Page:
With the economic outlook for Georgia still looking grim, state lawmakers said last week that they're gearing up for more budget cuts when the General Assembly convenes in January.
Several officials discussed the upcoming session of the state Legislature during a Tuesday breakfast meeting sponsored by the Columbia County Chamber of Commerce at Savannah Rapids Pavilion.
Though the state economy is growing, Rep. Ben Harbin, chairman of the House Appropriations Committee, said lawmakers will need to cut another $1.8 billion to balance next year's budget. That likely will mean cuts to all state government services, including education, Harbin said.
While more cuts are expected, lawmakers said they also hope to increase revenues by eliminating some tax exemptions. Recommendations on the state's tax structure, including exemptions, are expected in January from a study committee.
State Rep. Lee Anderson said even some tax exemptions for farmers might disappear, which likely will result in higher grocery bills.
Harbin said he favors removing tax exemptions except on companies creating jobs in the state.
Maintaining exemptions for companies not creating jobs adds to everyone else's tax burden, he said.
To further grow the economy, Harbin said, voters likely will be asked in the 2012 election to approve a state constitutional amendment allowing a sales tax to fund transportation projects.
Officials expect business opportunities to dramatically increase at the Port of Savannah once the Panama Canal reopens in 2014, and the state needs to be ready for the added road traffic. Also, Harbin said, traffic congestion in Atlanta needs to be addressed.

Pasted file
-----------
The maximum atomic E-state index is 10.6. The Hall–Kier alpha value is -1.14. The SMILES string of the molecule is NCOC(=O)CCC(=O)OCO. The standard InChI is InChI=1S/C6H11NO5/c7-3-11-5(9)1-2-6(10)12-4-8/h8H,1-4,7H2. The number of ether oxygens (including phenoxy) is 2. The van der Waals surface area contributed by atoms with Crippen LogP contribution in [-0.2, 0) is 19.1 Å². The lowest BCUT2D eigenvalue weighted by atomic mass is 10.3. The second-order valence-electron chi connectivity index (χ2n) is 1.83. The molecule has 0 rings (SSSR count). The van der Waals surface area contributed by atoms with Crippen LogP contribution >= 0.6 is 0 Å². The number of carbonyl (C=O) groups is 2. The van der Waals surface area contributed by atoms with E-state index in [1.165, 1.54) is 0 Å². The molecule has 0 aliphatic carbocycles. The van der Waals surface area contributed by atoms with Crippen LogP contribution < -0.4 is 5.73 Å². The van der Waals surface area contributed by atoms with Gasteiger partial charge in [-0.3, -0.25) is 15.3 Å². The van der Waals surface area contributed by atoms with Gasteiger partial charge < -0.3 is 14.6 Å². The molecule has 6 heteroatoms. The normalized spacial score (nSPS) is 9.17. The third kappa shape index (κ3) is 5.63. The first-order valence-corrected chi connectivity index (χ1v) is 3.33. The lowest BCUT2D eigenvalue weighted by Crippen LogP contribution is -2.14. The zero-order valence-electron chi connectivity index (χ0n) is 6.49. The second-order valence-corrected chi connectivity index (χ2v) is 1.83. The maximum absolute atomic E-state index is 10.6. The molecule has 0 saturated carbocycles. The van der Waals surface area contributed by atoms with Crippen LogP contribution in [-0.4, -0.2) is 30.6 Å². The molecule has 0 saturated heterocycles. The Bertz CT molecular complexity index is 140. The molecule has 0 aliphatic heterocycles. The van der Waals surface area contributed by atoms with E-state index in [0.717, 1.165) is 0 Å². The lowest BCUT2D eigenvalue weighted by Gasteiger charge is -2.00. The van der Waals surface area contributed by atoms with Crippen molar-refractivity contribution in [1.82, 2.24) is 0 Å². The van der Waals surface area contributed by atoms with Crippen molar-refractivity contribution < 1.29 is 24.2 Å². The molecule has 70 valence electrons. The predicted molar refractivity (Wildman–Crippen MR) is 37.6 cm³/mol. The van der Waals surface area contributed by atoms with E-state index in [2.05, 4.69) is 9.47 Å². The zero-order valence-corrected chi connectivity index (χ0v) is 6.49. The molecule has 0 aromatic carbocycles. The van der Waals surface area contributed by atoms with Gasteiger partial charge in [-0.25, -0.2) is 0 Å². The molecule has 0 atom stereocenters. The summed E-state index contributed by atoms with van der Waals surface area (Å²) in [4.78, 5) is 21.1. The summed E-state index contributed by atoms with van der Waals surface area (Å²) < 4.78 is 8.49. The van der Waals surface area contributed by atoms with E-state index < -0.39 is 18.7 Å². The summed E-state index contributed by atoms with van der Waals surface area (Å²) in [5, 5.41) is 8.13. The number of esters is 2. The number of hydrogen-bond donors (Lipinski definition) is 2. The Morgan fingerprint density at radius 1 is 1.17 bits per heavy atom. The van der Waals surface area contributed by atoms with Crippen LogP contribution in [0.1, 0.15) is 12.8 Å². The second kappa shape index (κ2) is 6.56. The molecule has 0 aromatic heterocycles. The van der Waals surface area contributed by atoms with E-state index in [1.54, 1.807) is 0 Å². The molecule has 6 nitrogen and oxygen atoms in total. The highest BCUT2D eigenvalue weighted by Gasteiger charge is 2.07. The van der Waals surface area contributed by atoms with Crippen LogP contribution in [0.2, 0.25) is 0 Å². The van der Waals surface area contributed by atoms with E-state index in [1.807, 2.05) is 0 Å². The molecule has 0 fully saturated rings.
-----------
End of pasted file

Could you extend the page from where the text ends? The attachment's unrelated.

"It hinders business," he said of the state's current traffic woes. "It hinders opportunities to grow in this state."
Georgia Labor Commissioner-elect Mark Butler delivered the keynote address at the meeting and said he hopes to use his new office to grow the economy by improving the work force.
Butler said that Department of Labor officials must work with businesses, governments and school systems to learn what is needed from workers and then develop programs to create that work force.
Butler said the Department of Labor always has operated as a reactionary organization, but said he wants to change that. By tracking employment trends to identify industries in decline, Butler said, he hopes to work with state technical schools on programs meant to retrain workers in those industries for new jobs.
"Our job is to help put people back to work," said Butler, who will take office in January as the first Republican ever to lead the Department of Labor. "We're going to be proactive in doing that."
Still, Butler said, many challenges lay ahead for the department, including a $500 million debt the state owes the federal government for the Unemployment Tax Trust Fund, inefficient procedures in the department and outdated technology.
"We're going to make the changes, and I want you to hold me accountable to that," Butler said. "Be patient, though."
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